Chapter 5: Using information ethically

5.4 Plagiarism

Plagiarism is defined as using someone else’s words, ideas or other creative works without giving credit to that person. Sometimes you may get distracted or overwhelmed and forget to cite your sources. This is still plagiarism. To avoid plagiarizing, make sure you keep track of and properly cite all of your sources.

Tips for avoiding plagiarism

  • Don’t procrastinate. Good research takes time. Procrastinating makes it likely you’ll run out of time to complete your assignment before you need to turn it in. Plan your research well in advance, and make sure you have enough time to get everything done.
  • Take careful notes about where the ideas you’re using come from. One good practice is to clearly label which ideas are your own and which come from others. For example, in your draft, you could write (ME) after your own ideas, and note citation information (author, date, and especially page numbers) after the information from your sources. You’ll need this information for your bibliography anyway, so you’ll benefit from having it at the beginning.
  • Ask for help when you need it! Your professor or a librarian can help you better understand your assignment or what resources to use. The Academic Success Center or Writing & Media Center can help you improve your study habits, learn better time management skills, and get tutoring or writing support. If you’ve got a quick question about how to find or cite a source, use the library’s Live Chat service or stop by the main desk at the library and ask.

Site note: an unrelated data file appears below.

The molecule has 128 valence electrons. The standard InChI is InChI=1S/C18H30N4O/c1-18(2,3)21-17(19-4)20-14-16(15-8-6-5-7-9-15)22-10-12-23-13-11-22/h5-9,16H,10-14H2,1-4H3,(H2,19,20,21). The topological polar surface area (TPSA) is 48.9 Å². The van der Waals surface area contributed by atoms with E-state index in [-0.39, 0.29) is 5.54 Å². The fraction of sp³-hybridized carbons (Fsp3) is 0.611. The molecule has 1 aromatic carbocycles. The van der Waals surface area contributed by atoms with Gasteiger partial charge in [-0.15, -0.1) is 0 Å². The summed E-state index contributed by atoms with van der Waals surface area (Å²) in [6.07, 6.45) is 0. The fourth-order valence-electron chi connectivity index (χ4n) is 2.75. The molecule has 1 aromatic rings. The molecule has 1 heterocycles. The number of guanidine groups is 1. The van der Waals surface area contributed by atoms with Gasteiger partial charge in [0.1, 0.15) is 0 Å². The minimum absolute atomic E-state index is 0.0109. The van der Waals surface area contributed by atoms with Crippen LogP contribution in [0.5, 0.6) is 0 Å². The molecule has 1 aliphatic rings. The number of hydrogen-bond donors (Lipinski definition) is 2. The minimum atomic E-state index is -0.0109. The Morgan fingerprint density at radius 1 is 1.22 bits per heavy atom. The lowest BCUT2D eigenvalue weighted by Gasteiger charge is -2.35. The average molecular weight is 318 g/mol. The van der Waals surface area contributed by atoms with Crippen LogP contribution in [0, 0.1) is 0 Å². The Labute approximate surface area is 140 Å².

Did you know?

Plagiarism detection software is something you may encounter during your time in college. These tools check your words for text that is overly similar to other published or previously submitted papers. To avoid having your papers flagged by plagiarism detection software, take extra care to put things in your own words and correctly cite your sources. Be aware: these tools aren’t perfect and they can flag text that is not plagiarised but is coincidentally similar to other papers. This is why it’s especially important to keep good notes as you write to show where your information came from.

Reusing your work

Sometimes you might be tempted to reuse old papers or projects you’ve completed for another class, especially if that work is applicable for your current assignment. However, this type of recycled work could be flagged as plagiarism by plagiarism detection software, and will be unacceptable in many courses. Different disciplines have differing attitudes toward this kind of recycling, ranging from tolerance in very specific situations to absolutely forbidding it in all cases.

Before you resubmit work or assignments you have completed for a different course or purpose, you should always discuss with your instructor whether it is permitted to recycle your own work like this, whether in part or in its entirety.

License

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Library 160: Introduction to College-Level Research by Iowa State University Library Instruction Services is licensed under a Creative Commons Attribution-ShareAlike 4.0 International License, except where otherwise noted.